Regional Council Sörmland invest 2.5 million in MDH

Mar 27, 2012 | Research/Cooperation

Regional Council Sörmland has now given its approval to co-finance Mälardalen University (MDH) with SEK 2.5 million. The money will be used for ensuring that MDH retains its degree-awarding powers for courses and study programmes in Health, Care and Social Welfare – gratifying news for a region in need of nurses.

It was recently announced that Regional Council Sörmland will contribute 2.5 million kronor to secure MDH’s health sciences programmes. MDH’s Vice-Chancellor Karin Röding is very pleased over the news:

- It’s very pleasing news for the region. It’s an advantage having a region that supports us and that several actors contribute financially to MDH’s Health and Welfare programmes. Strong research in Health Care is a prerequisite for guaranteeing the University’s health sciences programmes. The University has a central position for the development of the entire region, says Karin Röding.

It was during last year that MDH was granted degree-awarding powers for third-cycle education within the field of Health and Welfare, which will contribute towards knowledge which is both relevant and in demand within the Caring Sciences field. However, the degree-awarding powers for third-cycle education were not followed up by any increase in the University’s state funding. Therefore the news from Regional Council Sörmland was all the more appreciated.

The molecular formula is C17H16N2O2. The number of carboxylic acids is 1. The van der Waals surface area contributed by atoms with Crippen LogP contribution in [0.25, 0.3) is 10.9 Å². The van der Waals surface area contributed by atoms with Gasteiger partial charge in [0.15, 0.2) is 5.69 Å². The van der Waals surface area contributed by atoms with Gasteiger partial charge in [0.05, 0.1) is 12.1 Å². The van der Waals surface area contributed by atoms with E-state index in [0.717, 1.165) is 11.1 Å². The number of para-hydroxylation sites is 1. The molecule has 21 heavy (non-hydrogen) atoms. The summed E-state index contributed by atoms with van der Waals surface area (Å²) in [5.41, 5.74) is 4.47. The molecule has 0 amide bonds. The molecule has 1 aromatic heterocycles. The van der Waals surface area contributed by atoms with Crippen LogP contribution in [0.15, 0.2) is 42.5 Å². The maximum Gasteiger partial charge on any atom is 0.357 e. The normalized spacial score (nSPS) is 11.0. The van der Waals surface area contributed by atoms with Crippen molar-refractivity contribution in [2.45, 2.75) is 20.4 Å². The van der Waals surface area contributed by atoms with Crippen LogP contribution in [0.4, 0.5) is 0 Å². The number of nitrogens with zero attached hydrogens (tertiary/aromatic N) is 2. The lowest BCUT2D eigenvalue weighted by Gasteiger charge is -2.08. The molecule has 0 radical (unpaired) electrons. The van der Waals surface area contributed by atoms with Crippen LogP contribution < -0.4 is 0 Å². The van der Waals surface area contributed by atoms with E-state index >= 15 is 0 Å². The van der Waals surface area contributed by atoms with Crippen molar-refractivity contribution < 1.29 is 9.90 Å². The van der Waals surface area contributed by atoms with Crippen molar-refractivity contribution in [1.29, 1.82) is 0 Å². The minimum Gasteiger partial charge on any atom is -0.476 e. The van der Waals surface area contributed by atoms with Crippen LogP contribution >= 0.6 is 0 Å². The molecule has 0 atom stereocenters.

MDH has one of the country’s largest nursing programmes, with over 1,000 nursing students today. Each year the University confers degrees on around 330 nurses and there is an even flow between how many graduate and how many who are employed in the region. The County Councils in the region have expressed the fear that it would be a nightmare scenario if the nursing programmes were not offered at MDH.

At the Mälar Hospital (Mälarsjukhuset) in Eskilstuna, for example, a majority of all the nurses have studied at MDH.

- MDH is our natural recruitment pool. It’s from here we employ most of our nurses, and that’s why it’s extremely important that the University’s Health Care programmes are guaranteed. In these times of a national shortage of nurses and large intergenerational transfers it is even more urgent, says Magnus Berg of the Human Resources Department at the Mälar Hospital in Eskilstuna.

MDH also conducts Nursing education in Nyköping and this too provides an important supply of nurses to the county.